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Sunday, December 7, 2008

Species: Blue-Ringed Octopus



One of the most intriguing octopuses out there is the Blue-ringed Octopus, a beautiful but deadly cephalopod found in the Pacific Ocean. Here are some fascinating about the Blue-ringed Octopus:


  • There are three or four species of blue-ringed octopus; three confirmed and a fourth under study. The three confirmed are the Greater Blue-ringed Octopus, Southern Blue-ringed Octopus, and Blue-lined Octopus.

  • The Blue-ringed Octopus can be found in the Pacific Ocean from Japan to Australia. The Blue-ringed octopus, Hapalochlaena maculosa, can be found only in the temperate waters of southern Australia, from southern Western Australia to eastern Victoria at depths ranging from 0-50 m. Hapalochlaena lunulata can be found in shallow reefs and tide pools from northern Australia to Japan, including Papua New Guinea, Solomon Islands, Philippines, and Indonesia and as far west as Sri Lanka at depths ranging from 0-20 m.

  • The species is named for the bright blue rings it bears, but while resting it is a pale brown to light yellow color, depending on surroundings. The blue rings only "light up" when the animal feels threatened.

  • Blue-ringed Octopuses are born the size of a pea and grow to be about as big as a golf ball.

  • These tiny killers are among the most venomous creatures on the planet. Despite the poison they carry, they are very docile and will camouflage themselves until provoked to attack.

  • The octopus produces venom that contains tetrodotoxin, 5-hydroxytryptamine, hyaluronidase, tyramine, histamine, tryptamine, octopamine, taurine, acetylcholine, and dopamine. The major neurotoxin component of Blue-ringed Octopus venom was originally known as maculotoxin, but was later found to be identical to tetrodotoxin, a neurotoxin which is also found in pufferfish and cone snails. Tetrodotoxin blocks sodium channels, causing motor paralysis and sometimes respiratory arrest leading to cardiac arrest due to a lack of oxygen. The toxin is created by bacteria in the salivary glands of the octopus.

  • There is no known antidote for their poison, which is powerful enough to kill humans. First aid treatment is pressure on the wound and rescue breathing. It is essential, if rescue breathing is required, that it be continued until the victim begins to breathe, which may be some hours. Hospital treatment involves respiratory assistance until the toxin is washed out of the body.

  • Their diet typically consists of small crab and shrimp, but they may also feed on fish if they can catch them. They pounce on their prey, paralyze them with venom and use their beaks to tear off pieces. They then suck out the flesh from the crustacean's exoskeleton.

  • Blue-ringed octopus females lay only one clutch of about fifty eggs in their lifetime towards the end of Autumn. Eggs are laid then incubated underneath the female's arms for approximately six months, and during this process she will not eat. After the eggs hatch, the female dies, and the new offspring will reach maturity and be able to mate by the next year. Like most octopuses, they have a lifespan of approximately two years.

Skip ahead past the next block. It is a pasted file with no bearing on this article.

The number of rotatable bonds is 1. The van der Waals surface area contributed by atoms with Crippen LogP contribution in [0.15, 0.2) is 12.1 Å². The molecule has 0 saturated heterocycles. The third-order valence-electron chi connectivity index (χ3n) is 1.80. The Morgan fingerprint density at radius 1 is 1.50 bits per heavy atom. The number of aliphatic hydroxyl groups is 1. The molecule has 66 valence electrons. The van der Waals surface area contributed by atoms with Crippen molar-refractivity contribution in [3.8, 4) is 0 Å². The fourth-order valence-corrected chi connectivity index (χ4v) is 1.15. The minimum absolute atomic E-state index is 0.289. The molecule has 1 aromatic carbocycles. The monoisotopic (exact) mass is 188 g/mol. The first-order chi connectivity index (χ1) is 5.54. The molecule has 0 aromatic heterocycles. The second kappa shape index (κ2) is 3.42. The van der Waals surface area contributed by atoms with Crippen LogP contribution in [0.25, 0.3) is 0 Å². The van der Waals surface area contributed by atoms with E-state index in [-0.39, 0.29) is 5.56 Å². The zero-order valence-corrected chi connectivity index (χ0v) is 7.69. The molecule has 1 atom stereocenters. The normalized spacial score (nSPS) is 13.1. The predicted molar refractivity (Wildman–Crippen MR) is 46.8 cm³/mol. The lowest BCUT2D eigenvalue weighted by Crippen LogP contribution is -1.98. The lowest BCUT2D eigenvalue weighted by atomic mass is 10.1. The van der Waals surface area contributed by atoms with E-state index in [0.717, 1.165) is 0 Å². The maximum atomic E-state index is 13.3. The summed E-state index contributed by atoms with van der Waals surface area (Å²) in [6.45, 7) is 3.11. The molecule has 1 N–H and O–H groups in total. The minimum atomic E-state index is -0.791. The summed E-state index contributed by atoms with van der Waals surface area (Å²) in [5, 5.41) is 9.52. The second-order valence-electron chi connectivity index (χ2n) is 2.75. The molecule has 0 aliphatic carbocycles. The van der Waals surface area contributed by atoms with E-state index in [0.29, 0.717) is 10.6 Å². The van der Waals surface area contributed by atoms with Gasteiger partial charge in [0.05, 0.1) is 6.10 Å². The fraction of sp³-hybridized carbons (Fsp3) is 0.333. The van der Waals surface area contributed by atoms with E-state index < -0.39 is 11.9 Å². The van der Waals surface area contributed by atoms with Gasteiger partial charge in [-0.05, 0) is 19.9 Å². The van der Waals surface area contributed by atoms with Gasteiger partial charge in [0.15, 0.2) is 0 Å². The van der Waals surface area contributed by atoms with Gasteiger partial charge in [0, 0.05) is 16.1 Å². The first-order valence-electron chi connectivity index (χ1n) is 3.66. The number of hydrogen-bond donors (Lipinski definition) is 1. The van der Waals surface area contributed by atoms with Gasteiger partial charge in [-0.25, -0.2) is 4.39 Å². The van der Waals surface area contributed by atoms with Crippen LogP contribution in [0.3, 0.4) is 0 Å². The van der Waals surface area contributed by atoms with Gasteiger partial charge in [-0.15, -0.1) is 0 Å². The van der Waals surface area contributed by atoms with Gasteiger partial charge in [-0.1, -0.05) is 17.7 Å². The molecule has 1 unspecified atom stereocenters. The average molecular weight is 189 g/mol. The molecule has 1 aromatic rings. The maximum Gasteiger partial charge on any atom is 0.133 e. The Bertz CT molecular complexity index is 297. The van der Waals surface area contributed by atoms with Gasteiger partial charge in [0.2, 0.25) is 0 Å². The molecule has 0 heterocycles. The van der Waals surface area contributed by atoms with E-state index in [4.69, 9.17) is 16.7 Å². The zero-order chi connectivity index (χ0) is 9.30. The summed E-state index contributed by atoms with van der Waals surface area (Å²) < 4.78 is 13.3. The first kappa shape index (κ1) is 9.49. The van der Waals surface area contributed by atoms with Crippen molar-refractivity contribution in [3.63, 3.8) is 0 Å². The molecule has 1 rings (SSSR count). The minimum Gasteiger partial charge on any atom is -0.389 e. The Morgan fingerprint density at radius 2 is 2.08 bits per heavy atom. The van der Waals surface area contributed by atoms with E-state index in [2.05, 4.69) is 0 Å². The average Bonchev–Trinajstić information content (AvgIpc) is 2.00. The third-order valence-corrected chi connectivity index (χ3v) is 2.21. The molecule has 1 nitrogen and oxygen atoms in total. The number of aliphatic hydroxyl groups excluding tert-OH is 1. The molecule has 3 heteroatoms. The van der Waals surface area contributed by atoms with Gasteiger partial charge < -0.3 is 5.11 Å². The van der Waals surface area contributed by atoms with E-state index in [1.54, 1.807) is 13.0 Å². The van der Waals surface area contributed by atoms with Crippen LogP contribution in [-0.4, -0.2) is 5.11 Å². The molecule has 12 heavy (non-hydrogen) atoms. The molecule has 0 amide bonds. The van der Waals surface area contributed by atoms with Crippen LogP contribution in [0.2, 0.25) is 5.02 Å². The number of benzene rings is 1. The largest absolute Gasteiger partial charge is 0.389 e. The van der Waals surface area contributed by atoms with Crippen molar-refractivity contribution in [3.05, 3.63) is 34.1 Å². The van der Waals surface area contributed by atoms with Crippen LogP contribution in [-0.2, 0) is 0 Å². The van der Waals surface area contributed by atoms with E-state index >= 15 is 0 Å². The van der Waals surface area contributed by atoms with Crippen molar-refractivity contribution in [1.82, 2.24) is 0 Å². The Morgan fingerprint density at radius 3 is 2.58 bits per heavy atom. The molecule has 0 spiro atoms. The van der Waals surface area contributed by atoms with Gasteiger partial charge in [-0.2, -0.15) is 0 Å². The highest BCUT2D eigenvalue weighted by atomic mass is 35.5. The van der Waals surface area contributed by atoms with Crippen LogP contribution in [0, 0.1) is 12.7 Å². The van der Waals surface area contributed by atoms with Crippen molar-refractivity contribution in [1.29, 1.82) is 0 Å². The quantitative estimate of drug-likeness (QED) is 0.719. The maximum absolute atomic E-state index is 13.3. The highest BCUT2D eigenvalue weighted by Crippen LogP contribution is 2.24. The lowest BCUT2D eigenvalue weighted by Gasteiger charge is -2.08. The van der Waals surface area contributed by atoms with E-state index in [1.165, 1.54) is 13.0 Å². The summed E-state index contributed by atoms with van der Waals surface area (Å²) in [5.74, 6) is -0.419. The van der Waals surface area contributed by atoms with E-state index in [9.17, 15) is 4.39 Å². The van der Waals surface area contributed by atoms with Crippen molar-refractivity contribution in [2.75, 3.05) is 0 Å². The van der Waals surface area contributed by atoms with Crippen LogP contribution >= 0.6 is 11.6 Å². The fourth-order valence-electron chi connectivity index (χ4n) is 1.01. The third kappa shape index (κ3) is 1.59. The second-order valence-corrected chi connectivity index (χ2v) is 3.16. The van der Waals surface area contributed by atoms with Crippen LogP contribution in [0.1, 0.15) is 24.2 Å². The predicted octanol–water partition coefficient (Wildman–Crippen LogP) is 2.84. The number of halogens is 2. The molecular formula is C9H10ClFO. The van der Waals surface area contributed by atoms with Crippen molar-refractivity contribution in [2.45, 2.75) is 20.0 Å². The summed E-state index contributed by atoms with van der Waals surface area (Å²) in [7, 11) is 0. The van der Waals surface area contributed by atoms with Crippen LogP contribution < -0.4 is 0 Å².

• The Blue-ringed Octopus lacks an ink sac and has therefore become a common addition to the marine aquarium. Toxicologists strongly disagree with this practice because of the potential danger to people who are unaware of the potentially fatal venom.

24 comments:

daysease said...
This comment has been removed by the author.
daysease said...

HI! I hail from the Steampunk Home, where you were linked. This post is extremely interesting. Wow, LOVE that design and deep blue. Just so gorgeous. Never really thought I would say that about an Octopus, but I do. Thank you so much for sharing... (sorry about the deleted comment...)

Liz Granite: Rock Diva said...

All hail the Steampunk Home!!! What a badass blog. Thanks for reading Everything Octopus; glad you see the beauty in the octopus :)

Pierce said...

That is an amazing picture, there are all kinds of animals on the bottom of the oceans that we dont even began to comprehend how life can grow almost in any condition.


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Demon Lily said...
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Demon Lily said...

Hi, your blog was linked on the Steampunk page. I live in the area where the Blue Ringed Octopus are and have been fascinated by them ever since I saw warning signs at the beaches.
I am working, very slowly mind you, on a Visual Art Diary blog of all things Marine. http://demonsjewels.blogspot.com.au/
I would like to ask you if it is ok to link your blog from time to time please? It is so nice to read someone who loves Cephalopods as well, love your blog. (Sorry about the deleted comment too)

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